1492071418444 - Schoolchildren learn about national character and Anzacs
Education

Schoolchildren learn about national character and Anzacs

A Palmerston North primary school has celebrated the end of a term of learning about Kiwiana with a special Kiwiana day ending in an Anzac ceremony. 

Roslyn School teacher Kirsty Wilkinson said classes experimented with a huge range of arts, crafts and writing exercises about New Zealand, including building plaster volcanoes and sharing  lamingtons, pavlova and fish’n’chips. 

“It’s about an understanding of what makes you New Zealanders. We talk about how we’re unique as people, and how we’re unique as a whole country.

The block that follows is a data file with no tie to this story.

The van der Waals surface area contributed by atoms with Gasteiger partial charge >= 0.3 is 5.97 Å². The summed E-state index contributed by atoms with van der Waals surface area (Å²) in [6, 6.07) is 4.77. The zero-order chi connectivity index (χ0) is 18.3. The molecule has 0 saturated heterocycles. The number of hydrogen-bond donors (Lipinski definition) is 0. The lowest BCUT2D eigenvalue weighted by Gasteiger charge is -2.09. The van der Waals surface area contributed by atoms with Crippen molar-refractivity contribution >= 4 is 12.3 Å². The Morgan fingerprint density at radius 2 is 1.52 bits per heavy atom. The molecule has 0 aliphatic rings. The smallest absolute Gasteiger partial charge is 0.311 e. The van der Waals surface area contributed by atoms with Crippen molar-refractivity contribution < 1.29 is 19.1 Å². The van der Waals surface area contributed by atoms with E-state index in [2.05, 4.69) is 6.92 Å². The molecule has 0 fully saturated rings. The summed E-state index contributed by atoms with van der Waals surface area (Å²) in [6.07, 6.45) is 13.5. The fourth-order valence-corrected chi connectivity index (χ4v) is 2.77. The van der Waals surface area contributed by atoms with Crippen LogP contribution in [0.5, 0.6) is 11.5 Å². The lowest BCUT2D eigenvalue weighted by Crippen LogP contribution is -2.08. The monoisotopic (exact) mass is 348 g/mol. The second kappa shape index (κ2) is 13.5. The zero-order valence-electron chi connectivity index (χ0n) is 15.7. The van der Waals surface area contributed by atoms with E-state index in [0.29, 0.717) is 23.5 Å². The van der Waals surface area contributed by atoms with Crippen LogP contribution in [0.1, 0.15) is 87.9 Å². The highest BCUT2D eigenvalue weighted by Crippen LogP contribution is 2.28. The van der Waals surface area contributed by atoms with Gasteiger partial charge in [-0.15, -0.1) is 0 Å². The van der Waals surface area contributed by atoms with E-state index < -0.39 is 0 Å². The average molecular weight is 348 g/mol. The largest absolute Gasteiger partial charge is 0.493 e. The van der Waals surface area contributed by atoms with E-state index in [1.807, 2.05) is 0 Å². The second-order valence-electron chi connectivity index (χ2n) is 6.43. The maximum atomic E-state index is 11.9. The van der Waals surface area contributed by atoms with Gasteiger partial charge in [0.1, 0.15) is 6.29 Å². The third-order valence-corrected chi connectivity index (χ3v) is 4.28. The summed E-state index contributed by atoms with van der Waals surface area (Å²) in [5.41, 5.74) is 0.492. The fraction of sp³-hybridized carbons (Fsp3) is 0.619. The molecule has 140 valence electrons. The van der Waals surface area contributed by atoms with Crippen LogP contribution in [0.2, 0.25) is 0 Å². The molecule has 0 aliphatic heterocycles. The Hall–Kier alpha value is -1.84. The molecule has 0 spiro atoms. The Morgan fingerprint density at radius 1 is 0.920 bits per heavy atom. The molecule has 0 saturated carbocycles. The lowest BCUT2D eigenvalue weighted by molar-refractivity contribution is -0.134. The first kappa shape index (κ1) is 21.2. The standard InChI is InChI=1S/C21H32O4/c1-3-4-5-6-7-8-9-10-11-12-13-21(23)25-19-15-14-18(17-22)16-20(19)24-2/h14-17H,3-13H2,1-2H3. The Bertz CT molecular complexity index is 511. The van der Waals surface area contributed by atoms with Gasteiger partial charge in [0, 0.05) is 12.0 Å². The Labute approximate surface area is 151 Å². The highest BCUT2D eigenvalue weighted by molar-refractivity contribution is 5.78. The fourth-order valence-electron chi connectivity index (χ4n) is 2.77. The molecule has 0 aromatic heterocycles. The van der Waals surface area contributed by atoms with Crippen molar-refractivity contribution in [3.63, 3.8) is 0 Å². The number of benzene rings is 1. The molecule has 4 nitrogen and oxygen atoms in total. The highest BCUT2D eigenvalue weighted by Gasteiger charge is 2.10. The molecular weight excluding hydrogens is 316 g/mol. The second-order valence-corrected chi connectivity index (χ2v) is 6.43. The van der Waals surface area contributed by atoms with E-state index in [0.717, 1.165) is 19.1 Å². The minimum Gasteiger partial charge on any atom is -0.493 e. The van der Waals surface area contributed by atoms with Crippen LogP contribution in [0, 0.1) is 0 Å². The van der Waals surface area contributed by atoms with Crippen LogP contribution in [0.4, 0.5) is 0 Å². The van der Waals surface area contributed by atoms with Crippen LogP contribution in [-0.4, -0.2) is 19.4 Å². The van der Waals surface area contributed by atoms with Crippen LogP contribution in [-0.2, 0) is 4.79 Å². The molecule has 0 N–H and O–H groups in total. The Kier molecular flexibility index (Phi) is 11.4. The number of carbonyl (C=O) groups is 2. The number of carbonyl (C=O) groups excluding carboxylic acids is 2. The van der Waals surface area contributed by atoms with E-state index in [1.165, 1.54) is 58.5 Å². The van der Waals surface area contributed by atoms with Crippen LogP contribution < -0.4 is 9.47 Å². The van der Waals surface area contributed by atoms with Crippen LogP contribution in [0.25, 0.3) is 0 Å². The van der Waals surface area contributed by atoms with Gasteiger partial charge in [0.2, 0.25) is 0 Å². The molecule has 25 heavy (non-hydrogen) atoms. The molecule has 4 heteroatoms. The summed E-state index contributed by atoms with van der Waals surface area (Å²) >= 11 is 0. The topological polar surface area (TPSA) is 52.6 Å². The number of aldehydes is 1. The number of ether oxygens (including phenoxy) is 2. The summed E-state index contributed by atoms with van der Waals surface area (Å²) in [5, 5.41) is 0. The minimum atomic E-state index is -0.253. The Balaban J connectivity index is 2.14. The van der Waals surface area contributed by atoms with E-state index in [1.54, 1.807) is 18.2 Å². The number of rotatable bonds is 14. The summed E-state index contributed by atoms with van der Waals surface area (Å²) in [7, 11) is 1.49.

“Plus, it’s been an opportunity for kids to be able to share about their own uniqueness about how they make up a little part within that New Zealand.”

An important part of their learning was talking about the history of Anzac Day and its importance for the country now. 

“The kids really enjoy learning about their own country and the part that we’ve played in history,” Wilkinson said. 

“It’s a thing that all New Zealanders should acknowledge and celebrate.”

On Thursday the assembly sat in front of a display of white crosses, watched videos about New Zealand’s military and stood as the Last Post was played. 

Twelve-year-old Rory Johnson read the poem In Flanders Fields to the assembly. “Anzac Day is for those people who passed from the war, to remember them,” he said. 

“They helped and fought for us. I’m really happy that they did something good for us.” 

Linton soldier Sergeant Wayne Whittingham​ spoke to the children about the meaning of Anzac Day. 

“Today, it’s a commemoration of not just Gallipoli, but all the fallen soldiers from all wars New Zealand has served in,” he said.